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Getting to know your chimney system doesn’t have to be complicated — you just have to learn some of the basics. When you know the basic components and lingo, you’ll be empowered to better care for your chimney system and make wiser decisions for your hearth. 

We want to help. That’s why we put together a little glossary for you. Give it a quick look!

metal chimney cap on masonry chimneyChimney – a vertical, channeled structure that rises above rooftops and acts as an exhaust for buildings, homes, etc., allowing smoke and gases to escape to the outside air.

Chimney flue – an opening or passageway inside the chimney used for containing and directing the current of fireplace smoke and gases.

Chimney crown – a large slab of concrete that covers the top opening of a chimney to protect it from deterioration, leaks, and water damage. 

Flue liner – clay, ceramic, or metal lining installed inside a chimney to protect it (and the home) from combustion gases and heat transfer, and direct the gases to the outside air.

Terra cotta unglazed–typically brownish-red clay–used to make clay chimney pots that mount on top of chimneys. Terra cotta tiles are often used for chimney flue liners as well. 

Stainless steel – a form of steel made with chromium that’s resistant to rusting and corrosion, and is used to make some chimney liners.

Chimney cap – a metal and wire mesh cover fitted to the top of a chimney flue to prevent water leaks and damage to the chimney, and to keep animals from getting inside the chimney.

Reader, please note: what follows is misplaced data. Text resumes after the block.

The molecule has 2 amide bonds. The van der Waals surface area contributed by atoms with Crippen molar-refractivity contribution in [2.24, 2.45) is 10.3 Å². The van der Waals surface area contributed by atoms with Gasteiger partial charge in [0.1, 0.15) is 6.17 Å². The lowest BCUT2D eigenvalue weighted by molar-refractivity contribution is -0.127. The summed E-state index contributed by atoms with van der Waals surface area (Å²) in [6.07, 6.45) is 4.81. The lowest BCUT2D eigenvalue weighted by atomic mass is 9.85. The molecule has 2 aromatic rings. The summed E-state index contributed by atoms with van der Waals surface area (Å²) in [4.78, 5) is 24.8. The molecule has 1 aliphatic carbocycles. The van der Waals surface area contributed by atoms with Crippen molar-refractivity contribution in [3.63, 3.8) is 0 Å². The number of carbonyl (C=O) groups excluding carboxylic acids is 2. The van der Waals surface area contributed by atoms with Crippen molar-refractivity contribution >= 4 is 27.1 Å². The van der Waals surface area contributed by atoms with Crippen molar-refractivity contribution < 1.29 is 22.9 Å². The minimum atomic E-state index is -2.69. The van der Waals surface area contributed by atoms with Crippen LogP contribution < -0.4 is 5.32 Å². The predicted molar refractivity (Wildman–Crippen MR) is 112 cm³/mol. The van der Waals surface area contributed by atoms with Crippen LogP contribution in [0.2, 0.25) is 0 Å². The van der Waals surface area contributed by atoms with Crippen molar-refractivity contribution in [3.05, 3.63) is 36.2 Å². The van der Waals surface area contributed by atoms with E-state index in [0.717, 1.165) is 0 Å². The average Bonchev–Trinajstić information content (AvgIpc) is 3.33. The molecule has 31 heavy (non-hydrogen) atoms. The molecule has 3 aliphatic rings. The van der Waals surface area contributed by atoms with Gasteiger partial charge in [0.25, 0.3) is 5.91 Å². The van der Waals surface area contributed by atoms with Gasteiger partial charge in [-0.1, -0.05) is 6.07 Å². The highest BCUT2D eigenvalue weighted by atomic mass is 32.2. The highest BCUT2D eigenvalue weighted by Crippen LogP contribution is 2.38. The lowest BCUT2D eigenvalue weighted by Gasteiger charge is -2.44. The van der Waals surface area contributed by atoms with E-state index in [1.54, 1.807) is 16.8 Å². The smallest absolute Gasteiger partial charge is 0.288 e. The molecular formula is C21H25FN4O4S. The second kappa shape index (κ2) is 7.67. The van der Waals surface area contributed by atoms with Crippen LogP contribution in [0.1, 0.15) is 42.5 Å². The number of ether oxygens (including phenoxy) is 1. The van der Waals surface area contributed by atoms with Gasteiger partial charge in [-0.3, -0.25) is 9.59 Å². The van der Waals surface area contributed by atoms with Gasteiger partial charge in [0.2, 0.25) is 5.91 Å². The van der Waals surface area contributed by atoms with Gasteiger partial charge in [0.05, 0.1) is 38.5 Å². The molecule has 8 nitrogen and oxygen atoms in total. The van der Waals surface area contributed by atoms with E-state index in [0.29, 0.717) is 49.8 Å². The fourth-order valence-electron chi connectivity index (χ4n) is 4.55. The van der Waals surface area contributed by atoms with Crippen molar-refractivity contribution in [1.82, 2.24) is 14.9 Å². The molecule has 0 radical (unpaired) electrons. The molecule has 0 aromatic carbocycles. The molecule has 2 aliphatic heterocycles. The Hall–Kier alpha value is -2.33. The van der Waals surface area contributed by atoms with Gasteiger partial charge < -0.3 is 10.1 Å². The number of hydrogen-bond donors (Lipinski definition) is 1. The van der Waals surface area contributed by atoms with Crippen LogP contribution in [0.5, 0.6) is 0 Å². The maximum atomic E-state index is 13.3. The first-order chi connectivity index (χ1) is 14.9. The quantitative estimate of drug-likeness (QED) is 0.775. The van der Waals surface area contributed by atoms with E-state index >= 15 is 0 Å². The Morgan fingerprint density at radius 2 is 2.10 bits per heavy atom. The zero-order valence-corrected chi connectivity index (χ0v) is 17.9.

Fireplace screen – a sheet metal, glass, or wire mesh shield that acts as decoration and protects against open flames and embers from fires in the fireplace.

Hearth – brick, stone, or concrete area in front of a fireplace. Also known as the fireplace floor.

Mantel – the framework around a fireplace that usually serves as a shelf above the fireplace.

Flashing – aluminum or galvanized steel sheet metal installed at the base of a chimney to provide a water-tight seal and block water from getting into the chimney and roof intersection.

Chase cover – used on chimneys with wood, metal, or vinyl siding, chase covers are steel or aluminum caps that are fit to the top of the chimney chase to prevent water from leaking in. They are square or rectangular in shape, giving the standard chimney look.

Smoke chamber – the area above where you make a fire (the firebox) that extends from the top of the throat to the bottom of the flue. Smoke mixes in here and then rises into the flue and out the chimney top.

Smoke shelf – a ledge that rests behind the chimney damper that catches falling debris and deflects rainwater.

Firebox – the area that contains the fire in a fireplace.

Damper/Throat damper – a small flap inside the flue above the firebox that is manually adjusted to allow smoke out and seal the fireplace shut when it’s not in use.

Top sealing damper – located at the top of the chimney, a top-sealing damper is used to seal the flue shut and keep debris, critters, and moisture out of the chimney. These are typically designed to replace old throat dampers.

Chimney cricket – a small peaked, roof-like structure on the backside of a chimney to divert water and debris around the side of the chimney.

Gas logs – a gas-burning appliance used in a fireplace and made to imitate real logs, gas logs simulate a real wood fire, without all the elements of a real wood fire. Gas logs tend to be more environmentally friendly than wood-burning options and are great for families on the go.

Fireplace insert – a wood or gas stove designed to fit into a pre-existing fireplace opening and replace the old burning appliance in the firebox. These allow you to upgrade or change fuel types with a simple conversion instead of taking on a full fireplace reconstruction. 

See, chimney 101 wasn’t so bad, was it? Now you can talk the talk and better understand how things work and why each component is so important. 

Have any questions? Just give us a call and let us know what needs clarification or further explanation and we’ll happily help!